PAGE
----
Modern warehouses can have complicated configurations which can allow for fires to spread rapidly, making manual firefighting efforts more difficult. These fires regularly result in major damages and losses, not only to the buildings but also stock losses and resultant financial loss (profit).
Storage areas can be large and include extensive shelving, block storage, bulk goods, liquid storage and even refrigerated rooms. It is also not uncommon to find forklift trucks and conveyor belts servicing internal operations.
Warehouses are not always owner-managed; these are often run by third party tenants who may store and manage goods for a rental fee.
In South Africa, between 2011 and 2015, there were 436 warehouse fires registered with FPASA (Fire Protection Association of Southern Africa). In most cases, the cause of the fires could not be determined.
In analysing claim reports, some common problems and causes stand out:
- None or inadequate fire extinguishing system.
- Insufficient water supply or insufficient water pressure to fire hoses.
- Inadequate fire detection system. Lack of early warning alarms.
- Employees’ failure to control initial outbreak. Lack of training to use fire fighting equipment is frequently the reason.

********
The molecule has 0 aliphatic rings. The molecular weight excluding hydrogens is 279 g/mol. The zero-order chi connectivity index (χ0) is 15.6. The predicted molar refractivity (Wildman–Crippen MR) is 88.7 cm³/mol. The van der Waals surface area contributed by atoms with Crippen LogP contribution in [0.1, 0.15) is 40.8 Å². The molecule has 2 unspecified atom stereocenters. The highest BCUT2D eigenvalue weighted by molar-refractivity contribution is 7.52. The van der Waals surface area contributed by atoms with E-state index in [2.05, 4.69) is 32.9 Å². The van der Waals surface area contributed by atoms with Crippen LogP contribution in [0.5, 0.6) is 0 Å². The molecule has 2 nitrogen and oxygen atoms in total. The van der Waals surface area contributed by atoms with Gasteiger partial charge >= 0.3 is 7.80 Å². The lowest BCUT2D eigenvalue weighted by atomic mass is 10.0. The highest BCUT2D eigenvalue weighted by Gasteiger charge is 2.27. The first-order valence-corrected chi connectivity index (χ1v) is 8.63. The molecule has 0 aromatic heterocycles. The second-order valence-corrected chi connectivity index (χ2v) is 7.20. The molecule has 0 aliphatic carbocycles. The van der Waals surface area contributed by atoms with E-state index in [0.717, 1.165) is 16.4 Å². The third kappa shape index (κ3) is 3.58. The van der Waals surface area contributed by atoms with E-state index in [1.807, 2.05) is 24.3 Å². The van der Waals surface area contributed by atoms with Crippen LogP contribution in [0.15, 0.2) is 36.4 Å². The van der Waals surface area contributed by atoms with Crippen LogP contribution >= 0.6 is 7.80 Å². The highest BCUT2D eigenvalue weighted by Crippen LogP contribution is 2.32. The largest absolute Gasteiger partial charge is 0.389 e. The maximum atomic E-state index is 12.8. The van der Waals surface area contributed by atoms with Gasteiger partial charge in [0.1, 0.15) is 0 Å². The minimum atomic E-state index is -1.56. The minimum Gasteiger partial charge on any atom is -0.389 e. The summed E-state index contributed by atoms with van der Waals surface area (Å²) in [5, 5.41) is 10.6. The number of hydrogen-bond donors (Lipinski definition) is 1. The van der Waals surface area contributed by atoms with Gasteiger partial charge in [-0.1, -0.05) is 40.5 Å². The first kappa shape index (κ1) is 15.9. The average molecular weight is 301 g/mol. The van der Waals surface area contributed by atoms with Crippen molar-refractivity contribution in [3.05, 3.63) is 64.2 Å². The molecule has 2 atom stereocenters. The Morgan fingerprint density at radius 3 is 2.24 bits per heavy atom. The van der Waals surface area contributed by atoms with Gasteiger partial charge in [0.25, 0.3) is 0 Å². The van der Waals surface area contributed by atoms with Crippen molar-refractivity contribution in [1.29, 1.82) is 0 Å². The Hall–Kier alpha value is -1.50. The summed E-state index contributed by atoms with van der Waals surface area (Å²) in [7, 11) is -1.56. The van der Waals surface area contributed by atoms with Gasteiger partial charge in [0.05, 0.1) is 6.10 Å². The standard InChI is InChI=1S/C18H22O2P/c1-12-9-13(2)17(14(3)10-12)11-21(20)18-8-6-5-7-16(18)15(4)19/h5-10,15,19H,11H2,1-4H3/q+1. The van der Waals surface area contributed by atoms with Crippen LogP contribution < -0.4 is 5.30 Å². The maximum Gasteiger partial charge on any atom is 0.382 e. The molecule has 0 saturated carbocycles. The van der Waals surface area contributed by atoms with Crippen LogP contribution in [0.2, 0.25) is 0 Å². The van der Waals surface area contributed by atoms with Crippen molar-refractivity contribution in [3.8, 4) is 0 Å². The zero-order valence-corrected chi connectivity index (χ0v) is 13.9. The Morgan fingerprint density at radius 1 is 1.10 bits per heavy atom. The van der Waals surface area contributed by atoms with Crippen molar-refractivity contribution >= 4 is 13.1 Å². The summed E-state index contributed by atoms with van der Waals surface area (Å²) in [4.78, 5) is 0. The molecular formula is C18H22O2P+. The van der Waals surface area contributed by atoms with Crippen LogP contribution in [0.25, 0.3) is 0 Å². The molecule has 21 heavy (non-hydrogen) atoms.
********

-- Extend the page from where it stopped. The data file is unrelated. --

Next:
- Human error or willful or grossly negligent conduct. Some examples include, smoking in non-smoking areas, performing hot work, faulty installation of electrical equipment, careless handling of fuel and electrical equipment, and even incorrect storage practices such as certain chemicals and products that can self-ignite.
Another issue is that warehouses are not divided into fire zones or their firewalls have significant shortcomings, allowing fire to spread more rapidly. An effective way to reduce overall risk is to divide storage areas into classes based on risk exposure.
Unused storage equipment such as wooden pallets can pose greater risk due to their significant fire load. These unused pallets are commonly stored at the outer wall of warehouses and then become an easy target for arsonists. Instead, these should be stored a safe distance (at least 20 metres) away from outer walls of warehouse buildings or in a separate fire zone within the warehouse.
Source of information: Courtesy of David Leclezio of Tradesure.